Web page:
13 Russians indicted for tampering with the 2016 election: 8 things to know

Special Counsel Robert Mueller released an indictment Friday alleging Russian nationals made a multi-million dollar effort to influence the outcome of the 2016 U.S. presidential election.

Here are eight things to know about the indictment.

1. The indictment named 13 Russian nationals as co-conspirators in the interference. They are part of an organization known as the Internet Research Agency, which the indictment alleges was designed with the intent to influence the 2016 presidential election through social media activity and grassroots organizing.

2. The indictment does not accuse President Donald Trump's campaign of colluding with the Russians, and it does not directly link the tampering efforts to the Russian government. However, defendants are accused of posing as American citizens and interacting with unwitting parties associated with the Trump campaign.

3. Yevgeniy Viktorovich Prigozhin, a Russian businessman, was named as the Internet Research Agency's primary funding source. He funneled money into the organization through his companies Concord Consulting and Concord Catering. Mr. Prigozhin is known as a close associate of Russian President Vladimir Putin, according toThe New York Times.

4. The Internet Research Agency allegedly employed hundreds of Russians to create fictitious online personas with the expressed aim of undermining Hillary Clinton's presidential campaign. Early efforts also targeted Republican candidates such as Sen. Ted Cruz, R-Texas, and Sen. Marco Rubio, R-Fla., in an effort to promote division among Republican voters.

Through the use of online trolls and bots, they spread messages over social media and even used false identities to communicate with American organizations and organize pro-Trump rallies. They initially supported Sen. Bernie Sanders, I-Vt., in his opposition to Ms. Clinton in the primary elections before shifting all their efforts to supporting the Trump campaign and denigrating Ms. Clinton.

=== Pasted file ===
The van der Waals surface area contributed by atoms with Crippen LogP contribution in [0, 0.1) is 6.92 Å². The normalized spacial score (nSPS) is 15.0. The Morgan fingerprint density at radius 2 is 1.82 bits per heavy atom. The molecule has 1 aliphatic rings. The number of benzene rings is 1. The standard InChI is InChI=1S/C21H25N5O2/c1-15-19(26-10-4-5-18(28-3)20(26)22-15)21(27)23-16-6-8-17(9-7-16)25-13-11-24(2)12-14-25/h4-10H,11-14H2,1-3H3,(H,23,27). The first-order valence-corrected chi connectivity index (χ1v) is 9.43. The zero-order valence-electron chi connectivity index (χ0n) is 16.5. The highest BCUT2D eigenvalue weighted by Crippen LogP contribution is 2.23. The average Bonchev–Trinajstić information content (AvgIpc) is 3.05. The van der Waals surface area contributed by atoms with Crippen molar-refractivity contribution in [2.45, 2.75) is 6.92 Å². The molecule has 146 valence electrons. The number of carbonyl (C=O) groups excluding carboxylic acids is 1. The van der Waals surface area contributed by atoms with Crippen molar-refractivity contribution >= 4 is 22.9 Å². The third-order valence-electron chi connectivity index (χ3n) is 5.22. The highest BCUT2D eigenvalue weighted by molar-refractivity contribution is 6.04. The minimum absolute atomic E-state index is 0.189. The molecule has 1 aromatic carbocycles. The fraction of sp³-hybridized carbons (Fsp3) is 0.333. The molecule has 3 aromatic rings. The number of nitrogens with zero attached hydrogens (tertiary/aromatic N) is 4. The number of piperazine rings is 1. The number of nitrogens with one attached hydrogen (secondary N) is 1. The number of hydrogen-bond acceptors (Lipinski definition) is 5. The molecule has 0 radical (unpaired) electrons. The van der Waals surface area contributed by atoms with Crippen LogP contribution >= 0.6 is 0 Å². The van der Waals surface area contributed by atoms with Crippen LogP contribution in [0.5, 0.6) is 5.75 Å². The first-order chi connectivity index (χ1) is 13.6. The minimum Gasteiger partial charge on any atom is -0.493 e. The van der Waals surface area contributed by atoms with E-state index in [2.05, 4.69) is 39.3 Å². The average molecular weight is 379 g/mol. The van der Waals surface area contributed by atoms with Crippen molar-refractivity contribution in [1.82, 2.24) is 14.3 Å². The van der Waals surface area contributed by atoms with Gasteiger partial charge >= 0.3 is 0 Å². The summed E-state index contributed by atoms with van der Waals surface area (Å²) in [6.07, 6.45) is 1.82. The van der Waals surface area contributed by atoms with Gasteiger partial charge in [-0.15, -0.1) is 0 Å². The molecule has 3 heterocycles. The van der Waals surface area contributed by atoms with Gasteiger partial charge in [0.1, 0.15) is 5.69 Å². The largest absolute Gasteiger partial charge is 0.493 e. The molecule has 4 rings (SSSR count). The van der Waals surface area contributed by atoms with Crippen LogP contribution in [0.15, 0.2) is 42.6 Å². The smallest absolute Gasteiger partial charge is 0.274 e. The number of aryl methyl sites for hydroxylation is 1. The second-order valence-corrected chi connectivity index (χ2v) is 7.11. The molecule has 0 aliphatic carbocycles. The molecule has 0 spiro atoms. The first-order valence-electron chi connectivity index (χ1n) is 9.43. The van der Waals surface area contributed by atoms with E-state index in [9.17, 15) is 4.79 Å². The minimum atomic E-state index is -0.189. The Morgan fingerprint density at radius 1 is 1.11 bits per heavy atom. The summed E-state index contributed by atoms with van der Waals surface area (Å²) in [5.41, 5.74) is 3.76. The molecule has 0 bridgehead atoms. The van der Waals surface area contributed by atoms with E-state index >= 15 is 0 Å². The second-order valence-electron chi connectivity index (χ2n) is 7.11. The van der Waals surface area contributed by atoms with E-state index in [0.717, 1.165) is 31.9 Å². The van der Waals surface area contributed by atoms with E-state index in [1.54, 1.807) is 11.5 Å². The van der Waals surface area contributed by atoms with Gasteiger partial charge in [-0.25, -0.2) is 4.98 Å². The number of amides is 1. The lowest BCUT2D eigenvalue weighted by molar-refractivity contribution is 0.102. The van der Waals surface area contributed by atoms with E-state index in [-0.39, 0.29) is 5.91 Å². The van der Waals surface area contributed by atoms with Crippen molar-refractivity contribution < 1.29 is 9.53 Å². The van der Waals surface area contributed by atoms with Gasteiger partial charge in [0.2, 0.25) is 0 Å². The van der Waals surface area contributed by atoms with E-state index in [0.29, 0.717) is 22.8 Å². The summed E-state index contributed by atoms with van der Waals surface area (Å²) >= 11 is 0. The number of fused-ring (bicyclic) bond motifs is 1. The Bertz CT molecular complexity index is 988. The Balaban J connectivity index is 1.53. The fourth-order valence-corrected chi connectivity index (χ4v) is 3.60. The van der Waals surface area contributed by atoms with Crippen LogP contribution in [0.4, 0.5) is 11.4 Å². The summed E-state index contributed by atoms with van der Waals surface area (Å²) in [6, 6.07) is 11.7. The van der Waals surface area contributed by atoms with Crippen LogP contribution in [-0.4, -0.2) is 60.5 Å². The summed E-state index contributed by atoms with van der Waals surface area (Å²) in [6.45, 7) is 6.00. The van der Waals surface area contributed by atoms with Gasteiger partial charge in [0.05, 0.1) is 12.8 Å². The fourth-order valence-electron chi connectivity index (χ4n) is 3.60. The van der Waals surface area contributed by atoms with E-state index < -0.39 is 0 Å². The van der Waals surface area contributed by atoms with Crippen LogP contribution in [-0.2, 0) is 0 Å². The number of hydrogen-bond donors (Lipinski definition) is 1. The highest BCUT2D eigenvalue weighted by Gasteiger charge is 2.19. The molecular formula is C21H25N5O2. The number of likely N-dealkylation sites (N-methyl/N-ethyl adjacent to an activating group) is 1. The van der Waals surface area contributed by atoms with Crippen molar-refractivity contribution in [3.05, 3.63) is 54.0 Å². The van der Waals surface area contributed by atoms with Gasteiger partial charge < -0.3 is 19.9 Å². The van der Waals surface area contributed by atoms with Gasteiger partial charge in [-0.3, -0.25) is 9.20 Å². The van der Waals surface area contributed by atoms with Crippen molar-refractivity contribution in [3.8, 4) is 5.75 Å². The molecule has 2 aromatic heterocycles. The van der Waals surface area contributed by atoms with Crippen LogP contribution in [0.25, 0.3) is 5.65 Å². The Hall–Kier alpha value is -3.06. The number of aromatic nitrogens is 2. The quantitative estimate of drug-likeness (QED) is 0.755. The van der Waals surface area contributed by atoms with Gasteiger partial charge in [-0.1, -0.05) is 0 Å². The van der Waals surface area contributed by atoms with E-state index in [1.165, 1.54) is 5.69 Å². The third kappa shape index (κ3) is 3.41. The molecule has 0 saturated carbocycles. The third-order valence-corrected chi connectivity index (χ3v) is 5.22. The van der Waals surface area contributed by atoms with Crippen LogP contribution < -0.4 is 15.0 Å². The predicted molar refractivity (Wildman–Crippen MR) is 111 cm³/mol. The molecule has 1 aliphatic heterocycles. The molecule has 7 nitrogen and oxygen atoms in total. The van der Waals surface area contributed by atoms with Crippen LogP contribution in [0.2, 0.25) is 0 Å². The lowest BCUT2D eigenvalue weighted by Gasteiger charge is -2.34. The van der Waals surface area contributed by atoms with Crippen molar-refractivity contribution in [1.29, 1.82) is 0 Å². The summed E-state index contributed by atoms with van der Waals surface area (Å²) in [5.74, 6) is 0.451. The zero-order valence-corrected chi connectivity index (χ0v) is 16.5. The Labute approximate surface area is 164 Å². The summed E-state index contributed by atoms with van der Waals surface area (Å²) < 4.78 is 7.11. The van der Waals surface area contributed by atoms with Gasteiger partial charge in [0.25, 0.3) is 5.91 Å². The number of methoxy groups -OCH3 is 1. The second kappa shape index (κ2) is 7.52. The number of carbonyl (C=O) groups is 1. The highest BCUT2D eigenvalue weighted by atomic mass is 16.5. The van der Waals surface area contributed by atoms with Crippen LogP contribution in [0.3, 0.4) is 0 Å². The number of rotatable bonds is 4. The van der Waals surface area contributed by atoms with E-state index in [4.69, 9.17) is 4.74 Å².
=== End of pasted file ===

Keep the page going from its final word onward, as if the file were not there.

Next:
5. By September 2016, the organization's monthly budget was $1.25 million. Employees worked in day and night shifts so their social media posts would align withU.S.time zones. They also stole the identities of U.S. citizens to purchase advertisements on social media sites and contact other Americans.

6. "Specialists were instructed to write about topics germane to theUnited Statessuch as U.S. foreign policy and U.S. economic issues. Specialists were directed to create 'political intensity through supporting radical groups, users dissatisfied with [the] social and economic situation and oppositional social movements,'" according to the indictment,

7. Members of the Internet Research Agency traveled to the U.S. under false pretenses to collect information that could be helpful to their efforts while also establishing computer infrastructure based in the U.S., "to hide the Russian origin of their activities and to avoid detection by U.S. regulators and law enforcement," according to the indictment.

8. The defendants are charged with conspiracy to defraud theU.S.and conspiracy to commit wire fraud and bank fraud.

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